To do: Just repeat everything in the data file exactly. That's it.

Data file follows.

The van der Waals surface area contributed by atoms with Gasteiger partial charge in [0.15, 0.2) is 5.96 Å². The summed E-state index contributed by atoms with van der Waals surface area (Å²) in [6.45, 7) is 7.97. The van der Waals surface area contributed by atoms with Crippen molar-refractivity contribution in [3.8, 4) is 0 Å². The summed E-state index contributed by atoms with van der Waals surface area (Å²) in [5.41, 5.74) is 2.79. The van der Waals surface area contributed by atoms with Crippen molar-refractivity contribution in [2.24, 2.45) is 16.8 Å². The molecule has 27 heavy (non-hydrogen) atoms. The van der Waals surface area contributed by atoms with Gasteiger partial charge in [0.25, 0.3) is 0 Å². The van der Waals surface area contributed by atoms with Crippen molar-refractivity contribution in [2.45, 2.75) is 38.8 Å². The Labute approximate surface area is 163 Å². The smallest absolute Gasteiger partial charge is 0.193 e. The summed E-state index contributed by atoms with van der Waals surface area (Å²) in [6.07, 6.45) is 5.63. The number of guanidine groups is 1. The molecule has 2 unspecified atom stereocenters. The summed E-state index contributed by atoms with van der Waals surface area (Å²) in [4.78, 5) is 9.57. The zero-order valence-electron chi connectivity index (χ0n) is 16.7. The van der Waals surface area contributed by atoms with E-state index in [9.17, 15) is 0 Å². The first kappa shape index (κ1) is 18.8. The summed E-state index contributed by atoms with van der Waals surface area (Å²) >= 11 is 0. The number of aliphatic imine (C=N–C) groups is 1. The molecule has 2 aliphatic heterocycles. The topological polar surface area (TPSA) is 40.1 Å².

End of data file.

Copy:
The van der Waals surface area contributed by atoms with Gasteiger partial charge in [0.15, 0.2) is 5.96 Å². The summed E-state index contributed by atoms with van der Waals surface area (Å²) in [6.45, 7) is 7.97. The van der Waals surface area contributed by atoms with Crippen molar-refractivity contribution in [3.8, 4) is 0 Å². The summed E-state index contributed by atoms with van der Waals surface area (Å²) in [5.41, 5.74) is 2.79. The van der Waals surface area contributed by atoms with Crippen molar-refractivity contribution in [2.24, 2.45) is 16.8 Å². The molecule has 27 heavy (non-hydrogen) atoms. The van der Waals surface area contributed by atoms with Gasteiger partial charge in [0.25, 0.3) is 0 Å². The van der Waals surface area contributed by atoms with Crippen molar-refractivity contribution in [2.45, 2.75) is 38.8 Å². The Labute approximate surface area is 163 Å². The smallest absolute Gasteiger partial charge is 0.193 e. The summed E-state index contributed by atoms with van der Waals surface area (Å²) in [6.07, 6.45) is 5.63. The number of guanidine groups is 1. The molecule has 2 unspecified atom stereocenters. The summed E-state index contributed by atoms with van der Waals surface area (Å²) in [4.78, 5) is 9.57. The zero-order valence-electron chi connectivity index (χ0n) is 16.7. The van der Waals surface area contributed by atoms with E-state index in [9.17, 15) is 0 Å². The first kappa shape index (κ1) is 18.8. The summed E-state index contributed by atoms with van der Waals surface area (Å²) >= 11 is 0. The number of aliphatic imine (C=N–C) groups is 1. The molecule has 2 aliphatic heterocycles. The topological polar surface area (TPSA) is 40.1 Å².